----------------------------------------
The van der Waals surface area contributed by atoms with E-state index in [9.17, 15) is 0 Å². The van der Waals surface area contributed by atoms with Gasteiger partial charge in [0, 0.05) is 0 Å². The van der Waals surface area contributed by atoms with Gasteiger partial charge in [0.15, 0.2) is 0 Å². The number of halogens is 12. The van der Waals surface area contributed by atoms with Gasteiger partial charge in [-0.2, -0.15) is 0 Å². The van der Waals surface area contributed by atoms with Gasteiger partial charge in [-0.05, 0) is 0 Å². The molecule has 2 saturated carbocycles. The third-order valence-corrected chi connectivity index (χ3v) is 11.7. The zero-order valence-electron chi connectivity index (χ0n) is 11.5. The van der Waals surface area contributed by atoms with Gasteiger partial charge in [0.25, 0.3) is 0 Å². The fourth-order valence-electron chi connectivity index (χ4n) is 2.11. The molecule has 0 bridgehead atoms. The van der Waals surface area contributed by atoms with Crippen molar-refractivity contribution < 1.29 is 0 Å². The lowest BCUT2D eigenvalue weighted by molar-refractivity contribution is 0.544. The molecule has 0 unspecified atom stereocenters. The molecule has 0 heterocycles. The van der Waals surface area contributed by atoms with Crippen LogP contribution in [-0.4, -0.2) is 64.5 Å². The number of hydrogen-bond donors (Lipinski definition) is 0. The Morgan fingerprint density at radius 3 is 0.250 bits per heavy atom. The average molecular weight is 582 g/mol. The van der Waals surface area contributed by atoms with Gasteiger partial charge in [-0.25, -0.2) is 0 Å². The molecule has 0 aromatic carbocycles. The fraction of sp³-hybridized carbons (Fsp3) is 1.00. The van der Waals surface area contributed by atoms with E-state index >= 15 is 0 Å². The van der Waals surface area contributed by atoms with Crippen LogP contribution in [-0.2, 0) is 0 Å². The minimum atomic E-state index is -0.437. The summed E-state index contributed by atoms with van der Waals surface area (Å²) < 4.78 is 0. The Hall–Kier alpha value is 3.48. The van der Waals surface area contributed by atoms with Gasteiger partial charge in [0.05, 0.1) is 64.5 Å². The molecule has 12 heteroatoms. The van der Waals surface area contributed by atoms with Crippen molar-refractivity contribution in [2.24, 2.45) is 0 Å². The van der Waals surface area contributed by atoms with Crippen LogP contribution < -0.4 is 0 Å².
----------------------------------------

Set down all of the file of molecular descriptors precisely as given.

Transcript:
The van der Waals surface area contributed by atoms with E-state index in [9.17, 15) is 0 Å². The van der Waals surface area contributed by atoms with Gasteiger partial charge in [0, 0.05) is 0 Å². The van der Waals surface area contributed by atoms with Gasteiger partial charge in [0.15, 0.2) is 0 Å². The number of halogens is 12. The van der Waals surface area contributed by atoms with Gasteiger partial charge in [-0.2, -0.15) is 0 Å². The van der Waals surface area contributed by atoms with Gasteiger partial charge in [-0.05, 0) is 0 Å². The molecule has 2 saturated carbocycles. The third-order valence-corrected chi connectivity index (χ3v) is 11.7. The zero-order valence-electron chi connectivity index (χ0n) is 11.5. The van der Waals surface area contributed by atoms with Gasteiger partial charge in [0.25, 0.3) is 0 Å². The fourth-order valence-electron chi connectivity index (χ4n) is 2.11. The molecule has 0 bridgehead atoms. The van der Waals surface area contributed by atoms with Crippen molar-refractivity contribution < 1.29 is 0 Å². The lowest BCUT2D eigenvalue weighted by molar-refractivity contribution is 0.544. The molecule has 0 unspecified atom stereocenters. The molecule has 0 heterocycles. The van der Waals surface area contributed by atoms with Crippen LogP contribution in [-0.4, -0.2) is 64.5 Å². The number of hydrogen-bond donors (Lipinski definition) is 0. The Morgan fingerprint density at radius 3 is 0.250 bits per heavy atom. The average molecular weight is 582 g/mol. The van der Waals surface area contributed by atoms with Gasteiger partial charge in [-0.25, -0.2) is 0 Å². The molecule has 0 aromatic carbocycles. The fraction of sp³-hybridized carbons (Fsp3) is 1.00. The van der Waals surface area contributed by atoms with E-state index >= 15 is 0 Å². The van der Waals surface area contributed by atoms with Crippen LogP contribution in [-0.2, 0) is 0 Å². The minimum atomic E-state index is -0.437. The summed E-state index contributed by atoms with van der Waals surface area (Å²) < 4.78 is 0. The Hall–Kier alpha value is 3.48. The van der Waals surface area contributed by atoms with Gasteiger partial charge in [0.05, 0.1) is 64.5 Å². The molecule has 12 heteroatoms. The van der Waals surface area contributed by atoms with Crippen molar-refractivity contribution in [2.24, 2.45) is 0 Å². The van der Waals surface area contributed by atoms with Crippen LogP contribution < -0.4 is 0 Å².